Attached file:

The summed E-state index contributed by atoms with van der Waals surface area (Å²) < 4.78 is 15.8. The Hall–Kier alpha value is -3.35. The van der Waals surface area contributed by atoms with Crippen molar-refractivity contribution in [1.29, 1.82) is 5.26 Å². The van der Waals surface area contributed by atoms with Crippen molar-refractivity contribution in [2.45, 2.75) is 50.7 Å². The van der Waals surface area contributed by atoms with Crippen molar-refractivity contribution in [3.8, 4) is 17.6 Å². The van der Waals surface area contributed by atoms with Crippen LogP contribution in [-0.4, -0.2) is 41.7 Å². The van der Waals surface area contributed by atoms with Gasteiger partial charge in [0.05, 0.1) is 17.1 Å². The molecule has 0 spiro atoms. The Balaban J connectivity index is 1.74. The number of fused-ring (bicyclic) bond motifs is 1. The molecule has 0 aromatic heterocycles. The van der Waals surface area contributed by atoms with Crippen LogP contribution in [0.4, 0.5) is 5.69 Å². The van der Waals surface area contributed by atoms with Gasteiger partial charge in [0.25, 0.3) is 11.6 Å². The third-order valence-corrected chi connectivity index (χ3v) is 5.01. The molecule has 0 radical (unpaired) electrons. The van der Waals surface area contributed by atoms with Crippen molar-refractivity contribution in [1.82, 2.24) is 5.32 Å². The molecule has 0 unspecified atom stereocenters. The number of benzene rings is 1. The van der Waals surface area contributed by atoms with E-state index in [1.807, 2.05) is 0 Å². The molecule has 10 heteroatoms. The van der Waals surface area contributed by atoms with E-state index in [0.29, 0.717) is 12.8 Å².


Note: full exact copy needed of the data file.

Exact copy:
The summed E-state index contributed by atoms with van der Waals surface area (Å²) < 4.78 is 15.8. The Hall–Kier alpha value is -3.35. The van der Waals surface area contributed by atoms with Crippen molar-refractivity contribution in [1.29, 1.82) is 5.26 Å². The van der Waals surface area contributed by atoms with Crippen molar-refractivity contribution in [2.45, 2.75) is 50.7 Å². The van der Waals surface area contributed by atoms with Crippen molar-refractivity contribution in [3.8, 4) is 17.6 Å². The van der Waals surface area contributed by atoms with Crippen LogP contribution in [-0.4, -0.2) is 41.7 Å². The van der Waals surface area contributed by atoms with Gasteiger partial charge in [0.05, 0.1) is 17.1 Å². The molecule has 0 spiro atoms. The Balaban J connectivity index is 1.74. The number of fused-ring (bicyclic) bond motifs is 1. The molecule has 0 aromatic heterocycles. The van der Waals surface area contributed by atoms with Crippen LogP contribution in [0.4, 0.5) is 5.69 Å². The van der Waals surface area contributed by atoms with Gasteiger partial charge in [0.25, 0.3) is 11.6 Å². The third-order valence-corrected chi connectivity index (χ3v) is 5.01. The molecule has 0 radical (unpaired) electrons. The van der Waals surface area contributed by atoms with Crippen molar-refractivity contribution in [1.82, 2.24) is 5.32 Å². The molecule has 0 unspecified atom stereocenters. The number of benzene rings is 1. The van der Waals surface area contributed by atoms with E-state index in [1.807, 2.05) is 0 Å². The molecule has 10 heteroatoms. The van der Waals surface area contributed by atoms with E-state index in [0.29, 0.717) is 12.8 Å².